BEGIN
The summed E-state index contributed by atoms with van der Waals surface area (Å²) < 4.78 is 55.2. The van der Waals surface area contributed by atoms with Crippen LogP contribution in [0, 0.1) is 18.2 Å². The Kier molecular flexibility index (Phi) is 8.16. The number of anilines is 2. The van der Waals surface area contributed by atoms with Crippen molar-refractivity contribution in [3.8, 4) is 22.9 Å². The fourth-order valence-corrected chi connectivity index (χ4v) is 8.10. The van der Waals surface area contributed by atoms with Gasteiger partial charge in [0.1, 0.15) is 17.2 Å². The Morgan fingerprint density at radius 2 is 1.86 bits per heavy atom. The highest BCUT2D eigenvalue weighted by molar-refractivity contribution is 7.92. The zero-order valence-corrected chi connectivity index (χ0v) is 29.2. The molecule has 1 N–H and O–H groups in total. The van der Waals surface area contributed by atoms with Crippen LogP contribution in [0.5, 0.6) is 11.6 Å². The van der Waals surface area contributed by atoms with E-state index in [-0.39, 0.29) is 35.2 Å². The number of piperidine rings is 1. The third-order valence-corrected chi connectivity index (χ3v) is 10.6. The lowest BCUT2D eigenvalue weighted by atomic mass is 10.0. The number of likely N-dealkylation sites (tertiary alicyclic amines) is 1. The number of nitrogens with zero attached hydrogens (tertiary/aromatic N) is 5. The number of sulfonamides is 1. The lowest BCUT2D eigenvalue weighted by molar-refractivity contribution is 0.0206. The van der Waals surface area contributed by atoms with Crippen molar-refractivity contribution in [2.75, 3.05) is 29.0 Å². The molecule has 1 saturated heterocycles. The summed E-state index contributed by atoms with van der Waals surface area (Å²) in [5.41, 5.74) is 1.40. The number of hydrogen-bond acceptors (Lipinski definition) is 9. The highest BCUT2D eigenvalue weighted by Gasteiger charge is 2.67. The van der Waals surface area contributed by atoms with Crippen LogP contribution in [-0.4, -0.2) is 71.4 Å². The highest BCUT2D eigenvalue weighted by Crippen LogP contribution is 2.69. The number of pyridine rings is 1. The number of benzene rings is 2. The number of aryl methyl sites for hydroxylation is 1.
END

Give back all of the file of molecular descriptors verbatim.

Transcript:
The summed E-state index contributed by atoms with van der Waals surface area (Å²) < 4.78 is 55.2. The van der Waals surface area contributed by atoms with Crippen LogP contribution in [0, 0.1) is 18.2 Å². The Kier molecular flexibility index (Phi) is 8.16. The number of anilines is 2. The van der Waals surface area contributed by atoms with Crippen molar-refractivity contribution in [3.8, 4) is 22.9 Å². The fourth-order valence-corrected chi connectivity index (χ4v) is 8.10. The van der Waals surface area contributed by atoms with Gasteiger partial charge in [0.1, 0.15) is 17.2 Å². The Morgan fingerprint density at radius 2 is 1.86 bits per heavy atom. The highest BCUT2D eigenvalue weighted by molar-refractivity contribution is 7.92. The zero-order valence-corrected chi connectivity index (χ0v) is 29.2. The molecule has 1 N–H and O–H groups in total. The van der Waals surface area contributed by atoms with Crippen LogP contribution in [0.5, 0.6) is 11.6 Å². The van der Waals surface area contributed by atoms with E-state index in [-0.39, 0.29) is 35.2 Å². The number of piperidine rings is 1. The third-order valence-corrected chi connectivity index (χ3v) is 10.6. The lowest BCUT2D eigenvalue weighted by atomic mass is 10.0. The number of likely N-dealkylation sites (tertiary alicyclic amines) is 1. The number of nitrogens with zero attached hydrogens (tertiary/aromatic N) is 5. The number of sulfonamides is 1. The lowest BCUT2D eigenvalue weighted by molar-refractivity contribution is 0.0206. The van der Waals surface area contributed by atoms with Crippen molar-refractivity contribution in [2.75, 3.05) is 29.0 Å². The molecule has 1 saturated heterocycles. The summed E-state index contributed by atoms with van der Waals surface area (Å²) in [5.41, 5.74) is 1.40. The number of hydrogen-bond acceptors (Lipinski definition) is 9. The highest BCUT2D eigenvalue weighted by Gasteiger charge is 2.67. The van der Waals surface area contributed by atoms with Crippen LogP contribution in [-0.4, -0.2) is 71.4 Å². The highest BCUT2D eigenvalue weighted by Crippen LogP contribution is 2.69. The number of pyridine rings is 1. The number of benzene rings is 2. The number of aryl methyl sites for hydroxylation is 1.